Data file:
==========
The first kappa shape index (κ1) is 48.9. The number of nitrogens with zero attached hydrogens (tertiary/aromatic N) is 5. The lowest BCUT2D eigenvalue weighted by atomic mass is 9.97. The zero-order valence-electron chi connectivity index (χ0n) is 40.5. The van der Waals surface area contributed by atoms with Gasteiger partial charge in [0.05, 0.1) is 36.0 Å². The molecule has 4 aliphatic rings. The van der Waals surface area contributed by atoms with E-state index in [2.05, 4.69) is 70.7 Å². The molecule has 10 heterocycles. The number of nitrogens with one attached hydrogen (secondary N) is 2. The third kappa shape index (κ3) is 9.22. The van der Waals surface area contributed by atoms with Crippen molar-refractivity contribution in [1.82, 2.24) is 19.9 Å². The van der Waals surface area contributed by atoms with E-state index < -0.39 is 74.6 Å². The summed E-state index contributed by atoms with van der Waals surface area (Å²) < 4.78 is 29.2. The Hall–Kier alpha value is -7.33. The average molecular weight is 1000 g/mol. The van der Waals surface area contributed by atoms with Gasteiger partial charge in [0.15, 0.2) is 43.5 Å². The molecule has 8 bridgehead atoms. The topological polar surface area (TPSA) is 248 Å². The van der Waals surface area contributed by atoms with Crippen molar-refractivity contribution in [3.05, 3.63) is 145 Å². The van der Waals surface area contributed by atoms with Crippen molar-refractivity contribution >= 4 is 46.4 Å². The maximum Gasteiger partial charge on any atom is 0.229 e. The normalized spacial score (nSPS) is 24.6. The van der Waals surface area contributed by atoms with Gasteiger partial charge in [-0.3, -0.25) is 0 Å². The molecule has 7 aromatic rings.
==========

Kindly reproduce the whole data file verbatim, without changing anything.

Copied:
The first kappa shape index (κ1) is 48.9. The number of nitrogens with zero attached hydrogens (tertiary/aromatic N) is 5. The lowest BCUT2D eigenvalue weighted by atomic mass is 9.97. The zero-order valence-electron chi connectivity index (χ0n) is 40.5. The van der Waals surface area contributed by atoms with Gasteiger partial charge in [0.05, 0.1) is 36.0 Å². The molecule has 4 aliphatic rings. The van der Waals surface area contributed by atoms with E-state index in [2.05, 4.69) is 70.7 Å². The molecule has 10 heterocycles. The number of nitrogens with one attached hydrogen (secondary N) is 2. The third kappa shape index (κ3) is 9.22. The van der Waals surface area contributed by atoms with Crippen molar-refractivity contribution in [1.82, 2.24) is 19.9 Å². The van der Waals surface area contributed by atoms with E-state index < -0.39 is 74.6 Å². The summed E-state index contributed by atoms with van der Waals surface area (Å²) < 4.78 is 29.2. The Hall–Kier alpha value is -7.33. The average molecular weight is 1000 g/mol. The van der Waals surface area contributed by atoms with Gasteiger partial charge in [0.15, 0.2) is 43.5 Å². The molecule has 8 bridgehead atoms. The topological polar surface area (TPSA) is 248 Å². The van der Waals surface area contributed by atoms with Crippen molar-refractivity contribution in [3.05, 3.63) is 145 Å². The van der Waals surface area contributed by atoms with Crippen molar-refractivity contribution >= 4 is 46.4 Å². The maximum Gasteiger partial charge on any atom is 0.229 e. The normalized spacial score (nSPS) is 24.6. The van der Waals surface area contributed by atoms with Gasteiger partial charge in [-0.3, -0.25) is 0 Å². The molecule has 7 aromatic rings.